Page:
The Heart of Worship?
He will sit like a refiner of silver, burning away the dross.
He will purify the Levites, refining them like gold and silver, so that they may once again offer acceptable sacrifices to the Lord. (Malachi 3:3, NLT)
In my newsletter article last month I included a quote from Henry Blackaby as we considered our worship before God. Reverence and awe should be essential parts of our foundation for worship. Today, I am returning to Blackaby as we take a second look at worship.
“The quality of our worship is not based on our activities but on our character. Churches can mistakenly assume that the better the music, the more impressive the building, and the more eloquent the preaching the more worshipful the experience will be. Genuine worship, however, originates from within our hearts. If our relationship with God is not healthy, all these things are nothing more than religious pageantry.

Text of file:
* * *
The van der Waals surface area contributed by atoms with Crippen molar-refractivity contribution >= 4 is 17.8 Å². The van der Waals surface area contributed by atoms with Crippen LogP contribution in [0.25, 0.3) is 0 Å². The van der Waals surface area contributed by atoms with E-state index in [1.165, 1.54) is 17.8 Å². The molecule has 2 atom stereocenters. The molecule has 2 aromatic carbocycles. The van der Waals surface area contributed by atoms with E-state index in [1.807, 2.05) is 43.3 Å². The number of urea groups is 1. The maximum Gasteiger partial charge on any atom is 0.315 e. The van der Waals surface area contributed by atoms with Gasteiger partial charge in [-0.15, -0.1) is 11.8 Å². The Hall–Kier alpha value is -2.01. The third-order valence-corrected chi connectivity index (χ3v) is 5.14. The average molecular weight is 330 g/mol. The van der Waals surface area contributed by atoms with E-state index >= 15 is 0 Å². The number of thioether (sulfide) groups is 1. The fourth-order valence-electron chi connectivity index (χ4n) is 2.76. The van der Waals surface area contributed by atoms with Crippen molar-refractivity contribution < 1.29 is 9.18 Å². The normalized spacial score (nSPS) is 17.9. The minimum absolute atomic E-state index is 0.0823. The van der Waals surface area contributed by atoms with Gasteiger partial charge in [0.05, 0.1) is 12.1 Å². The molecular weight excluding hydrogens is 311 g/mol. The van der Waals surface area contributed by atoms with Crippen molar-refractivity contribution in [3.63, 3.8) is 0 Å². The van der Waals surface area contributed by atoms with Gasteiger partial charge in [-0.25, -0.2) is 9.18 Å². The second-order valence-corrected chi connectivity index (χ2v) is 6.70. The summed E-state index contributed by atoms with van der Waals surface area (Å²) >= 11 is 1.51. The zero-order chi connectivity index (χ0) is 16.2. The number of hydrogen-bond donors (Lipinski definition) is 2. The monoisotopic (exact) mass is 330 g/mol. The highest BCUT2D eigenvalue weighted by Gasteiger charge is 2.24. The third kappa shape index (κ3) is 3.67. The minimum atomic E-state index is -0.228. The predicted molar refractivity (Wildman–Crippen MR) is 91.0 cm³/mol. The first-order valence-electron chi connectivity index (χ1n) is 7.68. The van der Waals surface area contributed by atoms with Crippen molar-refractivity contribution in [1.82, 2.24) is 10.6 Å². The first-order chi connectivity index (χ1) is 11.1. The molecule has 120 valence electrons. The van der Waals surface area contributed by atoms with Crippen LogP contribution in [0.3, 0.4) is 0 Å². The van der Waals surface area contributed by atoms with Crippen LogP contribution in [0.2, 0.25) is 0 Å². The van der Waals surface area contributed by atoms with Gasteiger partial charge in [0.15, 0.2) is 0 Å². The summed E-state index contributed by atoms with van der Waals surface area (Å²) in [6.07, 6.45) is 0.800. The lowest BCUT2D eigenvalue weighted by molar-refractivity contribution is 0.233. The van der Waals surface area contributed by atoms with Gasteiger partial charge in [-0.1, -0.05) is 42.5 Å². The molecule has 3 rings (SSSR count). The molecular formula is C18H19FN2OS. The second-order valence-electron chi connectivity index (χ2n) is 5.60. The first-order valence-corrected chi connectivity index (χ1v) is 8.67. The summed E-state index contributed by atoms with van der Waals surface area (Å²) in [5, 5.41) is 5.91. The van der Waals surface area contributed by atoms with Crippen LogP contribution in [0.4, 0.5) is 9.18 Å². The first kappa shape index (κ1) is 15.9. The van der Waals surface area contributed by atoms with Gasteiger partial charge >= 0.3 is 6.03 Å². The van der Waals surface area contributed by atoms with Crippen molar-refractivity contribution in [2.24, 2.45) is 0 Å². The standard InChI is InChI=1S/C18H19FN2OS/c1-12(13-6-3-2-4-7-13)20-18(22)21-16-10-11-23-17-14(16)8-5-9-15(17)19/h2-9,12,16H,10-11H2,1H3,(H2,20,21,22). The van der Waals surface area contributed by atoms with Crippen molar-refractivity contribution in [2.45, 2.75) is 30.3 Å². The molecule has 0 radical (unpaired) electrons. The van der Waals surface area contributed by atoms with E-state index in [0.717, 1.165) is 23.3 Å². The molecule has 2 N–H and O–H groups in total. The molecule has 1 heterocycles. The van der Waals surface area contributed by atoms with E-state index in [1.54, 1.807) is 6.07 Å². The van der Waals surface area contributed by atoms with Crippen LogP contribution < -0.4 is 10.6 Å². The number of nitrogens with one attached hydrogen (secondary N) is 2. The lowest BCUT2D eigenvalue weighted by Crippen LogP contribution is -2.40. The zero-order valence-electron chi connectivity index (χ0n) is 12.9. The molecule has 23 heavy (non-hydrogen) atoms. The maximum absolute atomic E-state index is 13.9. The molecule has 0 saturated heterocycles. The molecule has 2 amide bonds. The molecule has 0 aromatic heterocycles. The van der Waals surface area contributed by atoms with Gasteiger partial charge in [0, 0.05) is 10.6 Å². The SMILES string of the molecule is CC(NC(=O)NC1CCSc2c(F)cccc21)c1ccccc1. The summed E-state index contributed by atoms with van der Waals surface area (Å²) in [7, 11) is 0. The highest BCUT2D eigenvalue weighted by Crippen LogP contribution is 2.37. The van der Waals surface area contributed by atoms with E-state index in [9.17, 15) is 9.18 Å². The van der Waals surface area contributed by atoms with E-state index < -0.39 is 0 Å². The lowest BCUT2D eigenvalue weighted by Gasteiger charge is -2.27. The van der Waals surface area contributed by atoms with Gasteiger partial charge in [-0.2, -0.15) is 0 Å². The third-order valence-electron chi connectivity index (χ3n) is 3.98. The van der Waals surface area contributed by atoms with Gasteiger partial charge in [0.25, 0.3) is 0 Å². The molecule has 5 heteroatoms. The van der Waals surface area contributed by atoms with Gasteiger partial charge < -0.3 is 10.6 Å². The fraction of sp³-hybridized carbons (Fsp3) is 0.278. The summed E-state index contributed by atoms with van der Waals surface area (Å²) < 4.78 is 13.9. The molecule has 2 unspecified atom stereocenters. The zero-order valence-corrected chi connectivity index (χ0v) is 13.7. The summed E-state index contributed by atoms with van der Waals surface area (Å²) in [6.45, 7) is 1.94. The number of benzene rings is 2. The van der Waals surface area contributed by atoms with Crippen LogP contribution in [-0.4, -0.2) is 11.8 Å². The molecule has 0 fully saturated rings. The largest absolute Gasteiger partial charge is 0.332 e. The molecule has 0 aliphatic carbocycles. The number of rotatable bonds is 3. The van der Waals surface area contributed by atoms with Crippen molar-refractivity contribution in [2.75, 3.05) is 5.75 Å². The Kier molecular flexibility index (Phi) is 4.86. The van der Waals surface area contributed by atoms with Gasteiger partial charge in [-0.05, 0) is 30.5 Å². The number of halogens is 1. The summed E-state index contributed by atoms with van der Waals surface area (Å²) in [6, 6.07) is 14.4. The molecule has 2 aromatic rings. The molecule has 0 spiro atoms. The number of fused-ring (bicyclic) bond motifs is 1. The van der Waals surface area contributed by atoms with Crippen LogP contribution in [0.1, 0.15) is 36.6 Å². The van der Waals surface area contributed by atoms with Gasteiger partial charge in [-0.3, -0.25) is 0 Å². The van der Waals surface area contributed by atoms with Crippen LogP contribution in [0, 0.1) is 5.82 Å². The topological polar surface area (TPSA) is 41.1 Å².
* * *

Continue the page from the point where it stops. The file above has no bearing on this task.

The Levites were the worship leaders of their day. Their task was to offer sacrifices on behalf of the people. God declared that before they could worship Him in righteousness, He would first refine them with the refiner’s fire, purging them of any impurities. Merely being members of the religious profession, having official responsibilities in the temple, and going through the rituals of worship did not guarantee that their religious activities would be acceptable to holy God
Today, we tend to look to external things to enhance our worship. The true quality of our worship, however, rests within us. If we have not allowed God to purify us first,
our worship will be void of His presence. If we do not have a pure heart, we may
give offerings, but they will be unacceptable to God. Attending a religious service will not automatically ensure an encounter with God. If you are not satisfied with the quality of your worship, don’t be too quick to blame your environment. Look first to your own heart. Allow God to refine your heart until it is pleasing to Him, and you will be free to worship God as He intends.”
Blessings, Pastor Peter